Nokia confirms it’s selling its consumer health division
It has been revealed that Nokia is set to sell its digital health division back to its original co-founder, Withings. It was reported that other competitors, such as Samsung and Nest, had also expressed interest.
Reports have been afloat for some time, where Nokia announced that is was set to review its strategic options for the business earlier this year. Its Q1 figures revealed that the division bought in $20mn, in stark comparison to its overall net sales of $5.9bn.
Following on from selling its health arm to Microsoft for $7bn, the company had acquired its new digital health unit to take on Apple within the growing health-tech space, in areas such as blood pressure monitoring, glucose tracking and more.
However, its portfolio has struggled against Apple’s strong foothold in the market, where the company has now taken the decision to sell its consumer health division altogether.
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A leaked memo, obtained by MobilHealthNews, highlighted the gravity of the situation for the unit upon the company’s decision to sell.
“Rather than only falling in love with our technology, we must be honest with ourselves,” Kathrin Buvac, Nokia’s chief strategy officer, stated. “In its entirety, our Digital Health business has struggled to scale and meet its growth expectations. Currently, we don’t see a path for it to become a meaningful part of a company as large as Nokia.”
The planned sale will therefore become part of Nokia's increased focus to develop new tools for the B2B market, rather than towards the consumer-led health industry. The move will also include its smartwatch business. The deal is expected to close in late Q2 this year.
"Nokia and Éric Carreel recognise that as an original Co-Founder of Withings, he is best positioned to carry the company forward into its next phase," commented a Nokia spokesperson.
Skin Analytics wins NHSX award for AI skin cancer tool
An artificial intelligence-driven tool that identifies skin cancers has received an award from NHSX, the NHS England and Department of Health and Social Care's initiative to bring technology into the UK's national health system.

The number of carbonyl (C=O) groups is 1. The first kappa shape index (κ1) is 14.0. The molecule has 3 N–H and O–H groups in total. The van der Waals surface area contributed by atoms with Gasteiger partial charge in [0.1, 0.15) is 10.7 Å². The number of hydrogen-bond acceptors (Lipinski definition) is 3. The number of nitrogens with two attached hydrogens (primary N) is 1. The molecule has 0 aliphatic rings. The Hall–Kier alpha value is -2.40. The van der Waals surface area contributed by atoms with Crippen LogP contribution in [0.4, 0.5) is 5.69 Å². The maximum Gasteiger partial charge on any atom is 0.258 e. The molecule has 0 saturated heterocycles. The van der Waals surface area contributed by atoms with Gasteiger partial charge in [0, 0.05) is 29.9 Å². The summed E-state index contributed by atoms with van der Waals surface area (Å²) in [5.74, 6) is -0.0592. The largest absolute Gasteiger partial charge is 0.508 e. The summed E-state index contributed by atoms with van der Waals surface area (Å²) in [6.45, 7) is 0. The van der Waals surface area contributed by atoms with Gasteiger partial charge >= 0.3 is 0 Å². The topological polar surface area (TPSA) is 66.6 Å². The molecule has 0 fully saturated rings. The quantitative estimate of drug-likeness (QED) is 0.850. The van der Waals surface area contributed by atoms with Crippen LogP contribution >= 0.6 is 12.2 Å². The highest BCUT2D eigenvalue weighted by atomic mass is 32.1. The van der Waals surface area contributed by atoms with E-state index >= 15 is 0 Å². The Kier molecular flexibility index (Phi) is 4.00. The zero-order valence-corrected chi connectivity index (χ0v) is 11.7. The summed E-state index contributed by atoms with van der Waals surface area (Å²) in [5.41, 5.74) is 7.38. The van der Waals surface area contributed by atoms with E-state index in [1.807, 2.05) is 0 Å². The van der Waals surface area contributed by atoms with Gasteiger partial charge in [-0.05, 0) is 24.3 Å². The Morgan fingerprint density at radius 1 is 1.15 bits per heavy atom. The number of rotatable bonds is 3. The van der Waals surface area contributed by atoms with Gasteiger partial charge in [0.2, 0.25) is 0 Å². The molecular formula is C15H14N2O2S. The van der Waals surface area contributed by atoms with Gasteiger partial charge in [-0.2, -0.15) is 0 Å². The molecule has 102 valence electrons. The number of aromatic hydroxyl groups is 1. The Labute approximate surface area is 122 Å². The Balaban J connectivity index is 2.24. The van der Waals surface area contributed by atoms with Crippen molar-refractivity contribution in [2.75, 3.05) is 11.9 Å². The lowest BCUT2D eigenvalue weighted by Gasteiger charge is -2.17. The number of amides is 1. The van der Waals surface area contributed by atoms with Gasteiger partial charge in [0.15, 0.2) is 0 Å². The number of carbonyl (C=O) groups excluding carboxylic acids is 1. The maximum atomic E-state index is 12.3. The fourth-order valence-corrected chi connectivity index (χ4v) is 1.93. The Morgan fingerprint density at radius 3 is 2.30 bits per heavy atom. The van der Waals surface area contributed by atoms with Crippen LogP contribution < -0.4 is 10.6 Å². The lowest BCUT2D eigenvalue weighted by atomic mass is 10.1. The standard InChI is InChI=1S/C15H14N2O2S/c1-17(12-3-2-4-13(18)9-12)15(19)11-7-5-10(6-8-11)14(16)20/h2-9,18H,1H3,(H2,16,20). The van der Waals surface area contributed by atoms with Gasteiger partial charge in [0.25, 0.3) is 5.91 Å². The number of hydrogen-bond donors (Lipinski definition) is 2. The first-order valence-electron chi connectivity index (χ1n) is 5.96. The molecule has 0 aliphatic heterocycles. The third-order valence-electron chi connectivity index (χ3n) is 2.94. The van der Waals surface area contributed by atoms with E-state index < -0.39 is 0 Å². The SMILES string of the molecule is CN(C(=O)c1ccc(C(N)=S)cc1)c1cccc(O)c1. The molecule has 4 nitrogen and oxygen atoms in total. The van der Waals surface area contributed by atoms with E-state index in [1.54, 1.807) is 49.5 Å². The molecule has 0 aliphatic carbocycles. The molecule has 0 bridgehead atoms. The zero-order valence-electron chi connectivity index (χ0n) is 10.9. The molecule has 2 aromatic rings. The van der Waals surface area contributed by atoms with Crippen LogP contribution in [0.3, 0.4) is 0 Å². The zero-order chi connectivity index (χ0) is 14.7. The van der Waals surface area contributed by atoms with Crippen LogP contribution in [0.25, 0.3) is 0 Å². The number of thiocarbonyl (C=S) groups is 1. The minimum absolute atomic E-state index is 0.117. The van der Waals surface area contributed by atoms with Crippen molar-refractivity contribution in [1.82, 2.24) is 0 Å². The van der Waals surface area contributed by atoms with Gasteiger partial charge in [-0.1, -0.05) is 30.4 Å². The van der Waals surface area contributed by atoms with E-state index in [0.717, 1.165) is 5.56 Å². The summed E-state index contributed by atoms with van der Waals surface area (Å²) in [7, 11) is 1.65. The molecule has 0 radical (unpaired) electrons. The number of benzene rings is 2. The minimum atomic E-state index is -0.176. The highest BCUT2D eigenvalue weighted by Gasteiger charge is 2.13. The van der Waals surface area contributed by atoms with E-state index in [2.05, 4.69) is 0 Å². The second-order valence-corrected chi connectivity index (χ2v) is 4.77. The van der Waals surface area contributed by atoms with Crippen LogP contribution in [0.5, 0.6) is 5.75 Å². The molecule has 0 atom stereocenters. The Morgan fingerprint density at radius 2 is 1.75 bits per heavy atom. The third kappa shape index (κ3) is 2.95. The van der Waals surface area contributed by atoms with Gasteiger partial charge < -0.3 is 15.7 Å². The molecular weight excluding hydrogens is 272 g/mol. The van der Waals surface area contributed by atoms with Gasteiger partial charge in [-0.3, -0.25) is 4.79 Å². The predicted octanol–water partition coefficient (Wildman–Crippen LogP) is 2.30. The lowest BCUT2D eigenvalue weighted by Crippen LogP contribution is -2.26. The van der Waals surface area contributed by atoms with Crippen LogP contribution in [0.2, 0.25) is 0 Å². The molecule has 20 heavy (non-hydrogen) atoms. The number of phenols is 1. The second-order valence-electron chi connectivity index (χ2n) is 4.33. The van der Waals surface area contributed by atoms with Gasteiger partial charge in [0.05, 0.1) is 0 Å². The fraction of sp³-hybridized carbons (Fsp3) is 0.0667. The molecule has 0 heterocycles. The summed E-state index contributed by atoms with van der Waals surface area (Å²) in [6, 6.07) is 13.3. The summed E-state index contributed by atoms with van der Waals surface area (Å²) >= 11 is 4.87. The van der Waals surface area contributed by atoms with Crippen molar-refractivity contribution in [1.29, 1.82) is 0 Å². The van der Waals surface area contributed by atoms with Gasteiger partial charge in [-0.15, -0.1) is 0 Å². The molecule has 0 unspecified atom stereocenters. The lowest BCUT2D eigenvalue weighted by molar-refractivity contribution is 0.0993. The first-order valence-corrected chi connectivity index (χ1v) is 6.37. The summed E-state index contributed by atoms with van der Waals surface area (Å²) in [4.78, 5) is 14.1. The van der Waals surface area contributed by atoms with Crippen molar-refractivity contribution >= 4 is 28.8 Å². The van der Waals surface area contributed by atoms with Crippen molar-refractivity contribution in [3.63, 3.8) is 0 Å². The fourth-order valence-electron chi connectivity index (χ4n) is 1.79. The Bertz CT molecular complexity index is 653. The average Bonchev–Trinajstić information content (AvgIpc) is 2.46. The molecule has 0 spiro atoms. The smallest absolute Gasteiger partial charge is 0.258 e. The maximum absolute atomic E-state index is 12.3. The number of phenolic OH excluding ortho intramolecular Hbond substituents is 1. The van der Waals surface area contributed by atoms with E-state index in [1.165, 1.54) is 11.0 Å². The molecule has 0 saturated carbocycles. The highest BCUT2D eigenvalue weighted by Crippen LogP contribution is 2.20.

NHSX has granted the Artificial Intelligence in Health and Care Award to DERM, an AI solution that can identify 11 types of skin lesion.
Developed by Skin Analytics, DERM analyses images of skin lesions using algorithms. Within primary care, Skin Analytics will be used as an additional tool to help doctors with their decision making.
In secondary care, it enables AI telehealth hubs to support dermatologists with triage, directing patients to the right next step. This will help speed up diagnosis, and patients with benign skin lesions can be identified earlier, redirecting them away from dermatology departments that are at full capacity due to the COVID-19 backlog.
Cancer Research has called the impact of the pandemic on cancer services "devastating", with a 42% drop in the number of people starting cancer treatment after screening.
DERM is already in use at University Hospitals Birmingham and Mid and South Essex Health & Care Partnership, where it has led to a significant reduction in unnecessary referrals to hospital.
Now NHSX have granted it the Phase 4 AI in Health and Care Award, making DERM available to clinicians across the country. Overall this award makes £140 million available over four years to accelerate the use of artificial intelligence technologies which meet the aims of the NHS Long Term Plan.
Dr Lucy Thomas, Consultant Dermatologist at Chelsea & Westminster Hospital, said: “Skin Analytics’ receipt of this award is great news for the NHS and dermatology departments. It will allow us to gather real-world data to demonstrate the benefits of AI on patient pathways and workforce challenges.
"Like many services, dermatology has severe backlogs due to the COVID-19 pandemic. This award couldn't have come at a better time to aid recovery and give us more time with the patients most in need of our help.”